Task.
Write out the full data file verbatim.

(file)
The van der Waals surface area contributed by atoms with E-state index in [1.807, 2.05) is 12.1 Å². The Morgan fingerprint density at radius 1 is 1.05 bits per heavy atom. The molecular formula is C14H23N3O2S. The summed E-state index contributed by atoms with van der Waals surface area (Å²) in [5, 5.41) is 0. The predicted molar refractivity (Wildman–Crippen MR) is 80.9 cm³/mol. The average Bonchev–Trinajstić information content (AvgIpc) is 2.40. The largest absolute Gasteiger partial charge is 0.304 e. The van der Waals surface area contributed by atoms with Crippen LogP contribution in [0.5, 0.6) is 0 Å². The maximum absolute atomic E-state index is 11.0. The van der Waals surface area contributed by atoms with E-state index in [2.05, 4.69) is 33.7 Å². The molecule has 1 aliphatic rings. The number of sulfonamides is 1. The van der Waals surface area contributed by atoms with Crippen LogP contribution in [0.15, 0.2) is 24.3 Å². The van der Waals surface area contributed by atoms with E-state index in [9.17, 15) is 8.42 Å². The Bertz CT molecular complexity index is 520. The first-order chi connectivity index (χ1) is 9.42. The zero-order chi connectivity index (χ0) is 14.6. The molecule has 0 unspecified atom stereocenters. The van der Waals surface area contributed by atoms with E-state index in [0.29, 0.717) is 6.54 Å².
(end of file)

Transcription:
The van der Waals surface area contributed by atoms with E-state index in [1.807, 2.05) is 12.1 Å². The Morgan fingerprint density at radius 1 is 1.05 bits per heavy atom. The molecular formula is C14H23N3O2S. The summed E-state index contributed by atoms with van der Waals surface area (Å²) in [5, 5.41) is 0. The predicted molar refractivity (Wildman–Crippen MR) is 80.9 cm³/mol. The average Bonchev–Trinajstić information content (AvgIpc) is 2.40. The largest absolute Gasteiger partial charge is 0.304 e. The van der Waals surface area contributed by atoms with Crippen LogP contribution in [0.5, 0.6) is 0 Å². The maximum absolute atomic E-state index is 11.0. The van der Waals surface area contributed by atoms with E-state index in [2.05, 4.69) is 33.7 Å². The molecule has 1 aliphatic rings. The number of sulfonamides is 1. The van der Waals surface area contributed by atoms with Crippen LogP contribution in [0.15, 0.2) is 24.3 Å². The van der Waals surface area contributed by atoms with E-state index in [9.17, 15) is 8.42 Å². The Bertz CT molecular complexity index is 520. The first-order chi connectivity index (χ1) is 9.42. The zero-order chi connectivity index (χ0) is 14.6. The molecule has 0 unspecified atom stereocenters. The van der Waals surface area contributed by atoms with E-state index in [0.29, 0.717) is 6.54 Å².